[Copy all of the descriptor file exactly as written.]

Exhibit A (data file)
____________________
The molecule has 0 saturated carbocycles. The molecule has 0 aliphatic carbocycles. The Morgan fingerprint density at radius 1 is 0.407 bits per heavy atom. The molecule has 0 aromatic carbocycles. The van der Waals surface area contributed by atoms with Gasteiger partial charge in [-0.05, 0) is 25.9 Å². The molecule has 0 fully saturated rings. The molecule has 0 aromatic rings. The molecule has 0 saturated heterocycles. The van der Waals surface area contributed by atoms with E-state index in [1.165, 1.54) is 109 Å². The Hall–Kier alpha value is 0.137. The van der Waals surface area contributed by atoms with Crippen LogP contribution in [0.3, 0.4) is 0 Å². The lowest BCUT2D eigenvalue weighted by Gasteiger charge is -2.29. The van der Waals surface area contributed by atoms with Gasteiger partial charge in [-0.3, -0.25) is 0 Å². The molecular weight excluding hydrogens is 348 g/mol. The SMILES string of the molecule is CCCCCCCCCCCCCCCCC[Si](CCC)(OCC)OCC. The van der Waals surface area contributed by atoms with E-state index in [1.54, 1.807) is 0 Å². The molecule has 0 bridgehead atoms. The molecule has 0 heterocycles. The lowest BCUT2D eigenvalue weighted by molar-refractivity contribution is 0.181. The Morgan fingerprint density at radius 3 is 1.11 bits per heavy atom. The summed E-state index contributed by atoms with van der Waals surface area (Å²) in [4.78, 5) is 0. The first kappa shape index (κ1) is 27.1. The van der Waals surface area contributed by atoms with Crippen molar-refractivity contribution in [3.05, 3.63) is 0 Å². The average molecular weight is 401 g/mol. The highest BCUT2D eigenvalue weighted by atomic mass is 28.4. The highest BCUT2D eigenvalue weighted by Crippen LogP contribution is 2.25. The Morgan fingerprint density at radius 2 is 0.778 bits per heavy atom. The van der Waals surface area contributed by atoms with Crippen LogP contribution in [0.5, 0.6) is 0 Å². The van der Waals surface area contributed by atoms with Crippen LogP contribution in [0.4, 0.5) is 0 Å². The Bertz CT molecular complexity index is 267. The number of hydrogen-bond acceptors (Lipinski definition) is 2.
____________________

The molecule has 0 saturated carbocycles. The molecule has 0 aliphatic carbocycles. The Morgan fingerprint density at radius 1 is 0.407 bits per heavy atom. The molecule has 0 aromatic carbocycles. The van der Waals surface area contributed by atoms with Gasteiger partial charge in [-0.05, 0) is 25.9 Å². The molecule has 0 fully saturated rings. The molecule has 0 aromatic rings. The molecule has 0 saturated heterocycles. The van der Waals surface area contributed by atoms with E-state index in [1.165, 1.54) is 109 Å². The Hall–Kier alpha value is 0.137. The van der Waals surface area contributed by atoms with Crippen LogP contribution in [0.3, 0.4) is 0 Å². The lowest BCUT2D eigenvalue weighted by Gasteiger charge is -2.29. The van der Waals surface area contributed by atoms with Gasteiger partial charge in [-0.3, -0.25) is 0 Å². The molecular weight excluding hydrogens is 348 g/mol. The SMILES string of the molecule is CCCCCCCCCCCCCCCCC[Si](CCC)(OCC)OCC. The van der Waals surface area contributed by atoms with E-state index in [1.54, 1.807) is 0 Å². The molecule has 0 bridgehead atoms. The molecule has 0 heterocycles. The lowest BCUT2D eigenvalue weighted by molar-refractivity contribution is 0.181. The Morgan fingerprint density at radius 3 is 1.11 bits per heavy atom. The summed E-state index contributed by atoms with van der Waals surface area (Å²) in [4.78, 5) is 0. The first kappa shape index (κ1) is 27.1. The van der Waals surface area contributed by atoms with Crippen molar-refractivity contribution in [3.05, 3.63) is 0 Å². The average molecular weight is 401 g/mol. The highest BCUT2D eigenvalue weighted by atomic mass is 28.4. The highest BCUT2D eigenvalue weighted by Crippen LogP contribution is 2.25. The Morgan fingerprint density at radius 2 is 0.778 bits per heavy atom. The van der Waals surface area contributed by atoms with Crippen LogP contribution in [0.5, 0.6) is 0 Å². The van der Waals surface area contributed by atoms with Crippen LogP contribution in [0.4, 0.5) is 0 Å². The Bertz CT molecular complexity index is 267. The number of hydrogen-bond acceptors (Lipinski definition) is 2.